You might say I was dizzy with delight.
The nausea began, of all places, in the middle of a parking lot at Toyota’s secretive research-and-development facility an hour outside Tokyo.
Exuberance over being given three minutes behind the wheel of an experimental vehicle called the Toyota i-Road had gotten to me. All I could think was: This machine is like a real-world Light Cycle from Tron—and I get to drive it!
The i-Road is about as wide as the largest motorcycles on the road today and seats two people, one behind the other, in a fully-enclosed cockpit. It has two articulating wheels in the front, each powered by a small, two-kilowatt electric motor, and one in the back, which swivels like the wheel on a shopping cart.
Here’s the really cool part, though: The i-Road stands upright when stationary but leans into turns like a motorcycle. (That’s where the nausea comes in.)
It was such a blast to drive that I couldn’t help going in circles and doing figure eights just to feel it lean and glide through turns. Although the accelerator, brake pedal, and steering wheel operate just like in a regular car, the sensation behind the wheel is unlike anything I’ve experienced in more than a decade of testing all manner of road vehicles, from dune buggies to multimillion-dollar exotics.
Driving the i-Road feels like being in a motor boat, airplane, and low-slung sports car all at once. The horizon constantly changes angles in front of you. Through the side window, pavement rises up to fill your peripheral vision as you turn. The calming whir of its electric motors would not be out of place on the Starship Enterprise.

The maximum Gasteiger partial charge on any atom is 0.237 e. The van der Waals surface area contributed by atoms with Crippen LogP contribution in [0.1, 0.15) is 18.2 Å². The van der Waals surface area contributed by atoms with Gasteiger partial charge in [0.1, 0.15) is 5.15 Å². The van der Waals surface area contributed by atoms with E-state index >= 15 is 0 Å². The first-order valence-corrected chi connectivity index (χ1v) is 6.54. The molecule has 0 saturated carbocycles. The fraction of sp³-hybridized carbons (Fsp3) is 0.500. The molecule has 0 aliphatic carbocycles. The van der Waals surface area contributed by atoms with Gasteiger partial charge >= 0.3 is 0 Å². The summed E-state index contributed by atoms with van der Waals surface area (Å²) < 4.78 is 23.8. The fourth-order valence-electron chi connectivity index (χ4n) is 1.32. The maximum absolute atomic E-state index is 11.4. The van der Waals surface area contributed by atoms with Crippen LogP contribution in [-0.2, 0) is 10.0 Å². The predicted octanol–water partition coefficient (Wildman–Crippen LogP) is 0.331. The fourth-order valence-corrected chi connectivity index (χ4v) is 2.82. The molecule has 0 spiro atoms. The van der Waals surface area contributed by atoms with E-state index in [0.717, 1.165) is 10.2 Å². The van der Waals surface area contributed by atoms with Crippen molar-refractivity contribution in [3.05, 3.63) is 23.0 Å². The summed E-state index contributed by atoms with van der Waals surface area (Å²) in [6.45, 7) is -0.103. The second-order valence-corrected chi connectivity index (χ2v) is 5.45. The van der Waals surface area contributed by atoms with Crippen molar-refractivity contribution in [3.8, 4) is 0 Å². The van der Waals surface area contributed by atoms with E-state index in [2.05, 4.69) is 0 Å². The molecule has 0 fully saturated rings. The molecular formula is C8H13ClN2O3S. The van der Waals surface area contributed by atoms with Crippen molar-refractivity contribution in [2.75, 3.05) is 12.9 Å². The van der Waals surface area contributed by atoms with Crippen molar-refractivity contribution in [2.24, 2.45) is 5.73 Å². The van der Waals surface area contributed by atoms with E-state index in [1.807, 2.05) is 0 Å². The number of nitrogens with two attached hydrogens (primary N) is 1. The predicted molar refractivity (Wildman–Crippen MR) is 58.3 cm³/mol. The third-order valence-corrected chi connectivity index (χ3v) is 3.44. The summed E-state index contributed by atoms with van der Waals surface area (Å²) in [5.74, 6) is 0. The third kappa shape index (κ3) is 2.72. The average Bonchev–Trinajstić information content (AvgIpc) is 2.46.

I couldn’t stop smiling. And the steering wheel wouldn’t stop pulsating.
But that was on purpose: The i-Road has as a G meter that calculates how much the body leans and limits the angle so it will never tip over. Toyota engineers made it so the steering wheel vibrates to let drivers know when the i-Road is leaning at its maximum angle.
As fun as the i-Road was, the constant shift in equilibrium coupled with the claustrophobic cabin quickly made me queasy. Fortunately, all it took to settle my stomach was easing off the throttle so the vehicle wouldn’t lean as much when turning.
Go slowly enough and the i-Road won’t lean at all. At parking-lot speeds, it steers by pivoting the rear wheel, which makes it extremely nimble in tight quarters.
Toyota had us test how the aritculating front wheels act like a suspension system to smooth out the ride by driving down an incline and over a slight curb at an angle. It was like the i-Road descended a staircase without jostling the cabin. Though the articulating action of the front wheels seemed effortless, it was quite a challenge to make their electrical and mechanical systems work in harmony, says Makoto Morita, chief engineer for the Toyota i-Road.
Articulating wheels like those on the Toyota i-Road are not unheard of. Piaggio makes a scooter called the MP3 that has them, and Nissan experimented with similar technology on a concept car called the Land Glider.
Toyota designed the i-Road for traveling short distances in cities. The idea was to create a vehicle that is as compact as a motorcycle, but safer and more comfortable thanks to the enclosed cabin.
Its lithium-ion battery allows a range of about 30 miles and takes several hours to recharge using a conventional wall socket. Top speed is limited to 28 miles per hour in Europe and 37 miles per hour in Japan, in keeping with each country’s regulations regarding so-called neighborhood electric vehicles, which don’t require the same safety standards as passenger vehicles.
A fleet of i-Roads is currently being tested as part of a pilot program in Japan. More will go into rotation with another program in Grenoble, France, this fall. Toyota hopes to eventually sell the i-Road in Europe and Asia, but hasn’t said when it will do so, nor whether the U.S. will get it.
As a concept, however, the i-Road is particularly encouraging—especially to us car enthusiasts—because it proves that personal mobility can still be enjoyable, even as automakers continue to pursue alternative fuels and increased efficiency.